Yesterday while walking Kasha through the local nature trail, I saw something I’ve never seen before and it gave me reason to pause and reflect on the cycles of life and death.
We had just reached the end of the trail and turned right onto the roadway as we continued our walk into the neighborhoods circa Poplar Road in Ridgefield.
Kasha was walking briskly as if she was a full guide dog – walking confidently in the lead position on my left and if I had closed my eyes one could have easily imagined her with a harness on her. It was a pleasure to have her gently pull us both along that quiet street with such confidence and briskness.
Normally I have to keep my head down and watch every step when we walk as Kasha can be a bit unpredictable but not this time. Thus with her brimming confidence in the lead, I was a bit freer to look around and tilt my head back a hair looking up into the canopy of forest trees lining both sides of the street.
As I was looking up at the 40-60 foot high pines, I saw what appeared at first as a leaf to be drifting down from forest tree tops and thought it odd that trees would be shedding leaves during this late Spring, May 27th afternoon. As I watched this leaf float down from the canopy towards the street pavement, it spiraled a bit as it circled on its descent so then I thought, “Hmm. Maybe it is not a leaf but one of those helicopter seeds?” And so I enjoyed watching the gentle dance as it ever so softly spiraled and fell closer and closer to us.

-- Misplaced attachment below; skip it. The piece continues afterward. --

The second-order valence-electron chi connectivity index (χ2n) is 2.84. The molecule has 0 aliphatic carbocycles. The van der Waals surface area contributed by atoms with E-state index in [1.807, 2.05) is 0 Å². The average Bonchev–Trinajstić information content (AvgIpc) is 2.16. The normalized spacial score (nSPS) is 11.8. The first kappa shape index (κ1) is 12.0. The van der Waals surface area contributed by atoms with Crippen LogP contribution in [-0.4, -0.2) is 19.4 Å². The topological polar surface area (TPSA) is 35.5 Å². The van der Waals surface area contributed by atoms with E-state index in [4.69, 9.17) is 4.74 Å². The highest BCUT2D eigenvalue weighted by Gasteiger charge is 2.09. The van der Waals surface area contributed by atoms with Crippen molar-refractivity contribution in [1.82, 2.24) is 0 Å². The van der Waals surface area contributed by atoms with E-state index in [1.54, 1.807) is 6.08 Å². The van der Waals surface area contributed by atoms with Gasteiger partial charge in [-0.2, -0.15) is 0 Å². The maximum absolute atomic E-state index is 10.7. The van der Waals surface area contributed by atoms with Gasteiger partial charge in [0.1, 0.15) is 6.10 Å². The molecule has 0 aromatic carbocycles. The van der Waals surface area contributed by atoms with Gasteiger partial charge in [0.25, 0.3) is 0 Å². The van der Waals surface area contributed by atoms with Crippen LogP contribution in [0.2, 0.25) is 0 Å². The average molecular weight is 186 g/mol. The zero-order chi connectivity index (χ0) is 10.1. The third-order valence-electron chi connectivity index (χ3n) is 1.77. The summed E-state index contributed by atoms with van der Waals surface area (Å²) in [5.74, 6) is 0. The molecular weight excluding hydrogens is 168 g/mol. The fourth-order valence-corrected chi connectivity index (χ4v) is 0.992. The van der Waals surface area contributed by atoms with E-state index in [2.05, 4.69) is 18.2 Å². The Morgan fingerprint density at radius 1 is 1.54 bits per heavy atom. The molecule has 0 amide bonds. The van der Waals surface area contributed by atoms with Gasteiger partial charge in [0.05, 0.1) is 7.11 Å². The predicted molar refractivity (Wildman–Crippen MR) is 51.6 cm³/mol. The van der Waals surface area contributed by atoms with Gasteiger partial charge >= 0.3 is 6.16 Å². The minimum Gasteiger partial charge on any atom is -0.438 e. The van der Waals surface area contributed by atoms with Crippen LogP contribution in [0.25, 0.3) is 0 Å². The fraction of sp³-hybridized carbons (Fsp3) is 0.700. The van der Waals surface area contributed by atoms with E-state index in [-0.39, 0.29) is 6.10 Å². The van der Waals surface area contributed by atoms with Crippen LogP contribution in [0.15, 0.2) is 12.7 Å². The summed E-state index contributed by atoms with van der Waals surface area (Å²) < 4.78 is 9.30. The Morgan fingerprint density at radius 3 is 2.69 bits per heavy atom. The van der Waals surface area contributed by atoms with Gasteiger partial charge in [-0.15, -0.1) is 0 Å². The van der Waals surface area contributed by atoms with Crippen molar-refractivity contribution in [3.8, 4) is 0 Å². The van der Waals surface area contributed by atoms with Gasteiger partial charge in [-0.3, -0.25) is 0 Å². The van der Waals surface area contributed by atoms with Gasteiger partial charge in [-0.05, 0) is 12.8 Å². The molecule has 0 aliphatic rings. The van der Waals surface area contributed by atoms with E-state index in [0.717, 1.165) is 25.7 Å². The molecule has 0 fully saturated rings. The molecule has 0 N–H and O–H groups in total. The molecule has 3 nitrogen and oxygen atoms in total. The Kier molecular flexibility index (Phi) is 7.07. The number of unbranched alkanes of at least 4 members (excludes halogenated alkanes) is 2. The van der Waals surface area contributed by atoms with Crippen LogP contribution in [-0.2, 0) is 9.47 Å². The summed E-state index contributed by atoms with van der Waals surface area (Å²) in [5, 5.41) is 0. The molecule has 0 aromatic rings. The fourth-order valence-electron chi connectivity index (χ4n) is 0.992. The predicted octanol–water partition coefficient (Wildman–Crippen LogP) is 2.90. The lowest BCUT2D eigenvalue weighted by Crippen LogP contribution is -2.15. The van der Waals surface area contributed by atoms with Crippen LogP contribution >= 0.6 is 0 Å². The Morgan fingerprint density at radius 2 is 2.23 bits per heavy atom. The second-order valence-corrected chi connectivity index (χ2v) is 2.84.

But then as it was about six feet from the ground, I could see it clearer and realized it was not a leaf or a seedling but was the wing of a Monarch butterfly. Not even a full wing at that but a wing that appeared to be three-quarters of its original beautiful self – light yellow with soft dollops of brown and black circles arranged in the beauty of God’s fingerprints that characteristically mark the Monarch butterflies with their distinctive marks.
As I watched it take its final swirls before landing, I looked back up into the trees and tried to study the scene for evidence of that which preyed upon the butterfly. I saw none. No hawks, no owls, no birds of any kind were visible but off to the left was a vigorous choir of happy bird chirps. Thus it occurred to me that the death of this butterfly, while sad to the butterfly families, was also a food source for some bird now satisfied with its meal and tweeting away in all the glory God infused in the sounds of their bird songs.
Kasha and I kept walking, then turned around and headed back home. We passed the lone butterfly wing on the return but she did not notice nor give it a sniff. I on the other hand was a bit saddened and reminded that life is a delicate gift. I said a little prayer of thanks for all the beauty in life and the opportunity to be a part of it. Then I pondered my own mortality as we walked back home.